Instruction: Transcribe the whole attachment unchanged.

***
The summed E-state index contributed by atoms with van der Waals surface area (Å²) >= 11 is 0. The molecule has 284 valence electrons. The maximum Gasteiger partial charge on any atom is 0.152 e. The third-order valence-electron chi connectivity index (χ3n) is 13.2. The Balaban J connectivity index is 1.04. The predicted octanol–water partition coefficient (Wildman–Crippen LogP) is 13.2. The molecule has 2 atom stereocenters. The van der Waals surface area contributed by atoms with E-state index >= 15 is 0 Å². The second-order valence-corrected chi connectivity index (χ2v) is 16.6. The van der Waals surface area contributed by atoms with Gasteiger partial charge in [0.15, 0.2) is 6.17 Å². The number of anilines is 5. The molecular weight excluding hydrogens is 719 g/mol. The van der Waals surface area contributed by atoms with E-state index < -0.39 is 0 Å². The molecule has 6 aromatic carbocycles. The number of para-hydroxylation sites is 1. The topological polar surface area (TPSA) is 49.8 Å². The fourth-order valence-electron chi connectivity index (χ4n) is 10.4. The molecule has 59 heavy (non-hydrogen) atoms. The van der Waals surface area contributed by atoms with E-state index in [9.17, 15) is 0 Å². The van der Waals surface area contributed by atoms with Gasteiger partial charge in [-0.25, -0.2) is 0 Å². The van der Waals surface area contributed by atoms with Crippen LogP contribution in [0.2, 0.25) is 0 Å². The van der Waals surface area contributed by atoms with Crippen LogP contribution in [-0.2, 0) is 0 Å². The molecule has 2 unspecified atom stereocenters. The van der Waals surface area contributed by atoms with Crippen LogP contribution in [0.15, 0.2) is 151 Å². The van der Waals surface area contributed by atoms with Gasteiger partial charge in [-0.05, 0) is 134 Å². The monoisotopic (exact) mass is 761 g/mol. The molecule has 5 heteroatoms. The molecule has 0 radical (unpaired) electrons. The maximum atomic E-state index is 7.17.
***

The summed E-state index contributed by atoms with van der Waals surface area (Å²) >= 11 is 0. The molecule has 284 valence electrons. The maximum Gasteiger partial charge on any atom is 0.152 e. The third-order valence-electron chi connectivity index (χ3n) is 13.2. The Balaban J connectivity index is 1.04. The predicted octanol–water partition coefficient (Wildman–Crippen LogP) is 13.2. The molecule has 2 atom stereocenters. The van der Waals surface area contributed by atoms with E-state index >= 15 is 0 Å². The second-order valence-corrected chi connectivity index (χ2v) is 16.6. The van der Waals surface area contributed by atoms with Gasteiger partial charge in [0.15, 0.2) is 6.17 Å². The number of anilines is 5. The molecular weight excluding hydrogens is 719 g/mol. The van der Waals surface area contributed by atoms with E-state index < -0.39 is 0 Å². The molecule has 6 aromatic carbocycles. The number of para-hydroxylation sites is 1. The topological polar surface area (TPSA) is 49.8 Å². The fourth-order valence-electron chi connectivity index (χ4n) is 10.4. The molecule has 59 heavy (non-hydrogen) atoms. The van der Waals surface area contributed by atoms with E-state index in [9.17, 15) is 0 Å². The van der Waals surface area contributed by atoms with Gasteiger partial charge in [-0.25, -0.2) is 0 Å². The van der Waals surface area contributed by atoms with Crippen LogP contribution in [0.2, 0.25) is 0 Å². The van der Waals surface area contributed by atoms with Crippen LogP contribution in [-0.2, 0) is 0 Å². The molecule has 2 unspecified atom stereocenters. The van der Waals surface area contributed by atoms with Crippen LogP contribution in [0.15, 0.2) is 151 Å². The van der Waals surface area contributed by atoms with Gasteiger partial charge in [-0.05, 0) is 134 Å². The monoisotopic (exact) mass is 761 g/mol. The molecule has 5 heteroatoms. The molecule has 0 radical (unpaired) electrons. The maximum atomic E-state index is 7.17.